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Wisconsin Wolf Action Alert!

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Wisconsin Wolf Action Alert

The Law

Act 169 was signed into law by Governor Walker on April 2, 2012 creating a wolf hunting and trapping season in Wisconsin under the emergency rule procedures.

Components of the law include:

  • Season that begins 10/15 and runs through February
  • Baiting and predator calls are allowed
  • Authorizes hunting wolves with shot larger than size BB
  • Radio collared wolves can be killed
  • Fees collected will be used to reimburse livestock and dog owners who suffer depredation from wolves, including dogs in the act of training/hunting game (except wolf)
  • Cable restraints can be used for trapping, no method of kill is banned, and therefore, clubbing an animal to death is permitted.

Beginning with the first Monday after the end of gun deer season (this year 11/26), through February, the following practices are allowed:

  • Hunting with up to 6 dogs
  • Night hunting
  • Can use flashlights at the point of kill

To read Act 169 in its entirety, go to:

The Wisconsin DNR

As bleak as it may seem for Wisconsin wolves, there are things you can do.   WI DNR is in the process of developing the rules and regulations for the wolf hunting / trapping season.   The DNR will be establishing zones, including areas that should be closed to wolf hunting / trapping.  They will also be establishing the number of tags to be issued.

WI State statute establishes that the Natural Resource Board (NRB) possesses the rule making authority for the DNR.  The NRB has the authority to amend, reject or modify rules that are recommended by the DNR secretary.

The board will be considering wolf-related rules this summer.  The WI DNR will be requesting approval to initiate the rules process at the board’s May meeting. Public input will be taken at that time. The board will consider the proposal again when it adopts a rules package, a special meeting in July.   The agenda for the May 22/23 meeting in Madison has not yet been posted.  However, you can notices for the meetings at the board’s website when they are established at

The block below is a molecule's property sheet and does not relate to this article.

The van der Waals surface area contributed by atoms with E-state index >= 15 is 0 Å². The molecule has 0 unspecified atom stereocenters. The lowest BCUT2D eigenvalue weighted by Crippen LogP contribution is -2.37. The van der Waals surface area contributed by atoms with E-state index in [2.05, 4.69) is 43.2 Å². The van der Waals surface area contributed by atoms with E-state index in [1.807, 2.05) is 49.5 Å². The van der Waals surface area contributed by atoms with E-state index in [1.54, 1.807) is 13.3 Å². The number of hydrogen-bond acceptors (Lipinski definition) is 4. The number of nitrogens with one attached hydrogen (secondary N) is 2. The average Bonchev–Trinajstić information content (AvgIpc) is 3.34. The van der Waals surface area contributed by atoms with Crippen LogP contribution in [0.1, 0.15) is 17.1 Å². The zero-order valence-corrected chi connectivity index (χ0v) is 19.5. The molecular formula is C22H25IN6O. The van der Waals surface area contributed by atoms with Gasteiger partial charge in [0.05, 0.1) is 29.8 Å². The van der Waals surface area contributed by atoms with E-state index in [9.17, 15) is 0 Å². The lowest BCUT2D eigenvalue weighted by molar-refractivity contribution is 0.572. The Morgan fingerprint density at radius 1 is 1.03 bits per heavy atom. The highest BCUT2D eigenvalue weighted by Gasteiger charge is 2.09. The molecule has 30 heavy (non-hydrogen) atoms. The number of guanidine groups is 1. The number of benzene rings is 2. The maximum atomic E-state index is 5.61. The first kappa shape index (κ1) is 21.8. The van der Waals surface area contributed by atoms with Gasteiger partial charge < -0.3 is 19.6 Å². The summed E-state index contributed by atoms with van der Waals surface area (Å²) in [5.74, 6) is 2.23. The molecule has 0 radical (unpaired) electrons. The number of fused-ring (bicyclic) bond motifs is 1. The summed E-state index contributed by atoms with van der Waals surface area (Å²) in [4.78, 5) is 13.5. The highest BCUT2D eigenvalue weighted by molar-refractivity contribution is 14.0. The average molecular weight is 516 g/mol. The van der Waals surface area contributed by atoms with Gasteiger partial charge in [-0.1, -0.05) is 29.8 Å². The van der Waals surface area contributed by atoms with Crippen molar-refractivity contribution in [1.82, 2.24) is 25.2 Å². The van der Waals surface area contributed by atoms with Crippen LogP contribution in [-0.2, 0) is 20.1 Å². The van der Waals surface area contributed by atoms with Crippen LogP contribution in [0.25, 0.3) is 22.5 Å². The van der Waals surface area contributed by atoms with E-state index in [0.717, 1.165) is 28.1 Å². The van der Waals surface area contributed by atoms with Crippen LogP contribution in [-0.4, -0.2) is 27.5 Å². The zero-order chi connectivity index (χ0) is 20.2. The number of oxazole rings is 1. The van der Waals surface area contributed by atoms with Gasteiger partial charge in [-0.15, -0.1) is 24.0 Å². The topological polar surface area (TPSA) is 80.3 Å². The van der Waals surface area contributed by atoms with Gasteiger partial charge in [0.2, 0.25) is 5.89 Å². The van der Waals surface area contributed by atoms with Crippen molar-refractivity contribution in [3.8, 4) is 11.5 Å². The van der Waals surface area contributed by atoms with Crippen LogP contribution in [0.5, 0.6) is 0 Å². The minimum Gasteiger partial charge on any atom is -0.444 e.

Refer to Act 169 and send comments to:

  1.   Natural Resource Board, Chair David Clausen

               608 516 4328 (cell)

2.    Natural Resource Board, Liaison Laurie Ross

               608 267 7420

3.    WI DNR Secretary, Cathy Stepp

                608 267 7556


Talking Points

  • This law was created without minimal opportunity for public input; public hearings across the state should be held.
  • Urge the WI DNR utilize peer-reviewed research and scientific data as the basis for the rules and regulations in creating the wolf hunting season.  
  • Ask that predator calls that involve howling not be allowed
  • Close National Forests to all wolf hunting and trapping.  National Forests belong to all of us, not just Wisconsin residents.
  • Establish refuges for wolves that protect core wolf habitat and ban hunting and trapping in those areas.
  • This law was created as a guise to reduce depredations, therefore, the hunting season should be designed as to target wolves and wolf packs either responsible for livestock depredation or likely to cause depredations.
  • Mandate landowners who receive reimbursement for wolf damage open their lands to hunting/trapping.
  • Limit the amount paid as depredation payments to $200 for dogs killed by wolves while training or actively pursuing game.
  • DNR must be very conservative in the number of tags that are issued.
  • The number of landowner permits issued must be counted toward the total number of tags issued.
  • Require trappers to post warning signs whenever traps are placed on public lands.
  • WI DNR should begin the process to revise the Wolf Management Plan that incorporates the biological carrying capacity for the state which is estimated to be 700-1000 wolves
    • Captive raccoon, bobcat, black bear, rabbits, coyote and fox can be used for dog training purposes.  Currently, wolf hound hunters cannot train their dogs using captive wolves or wolf/dog hybrids, however, we need to insure it will not be permitted.   
    • Develop buffer zones around tribal lands



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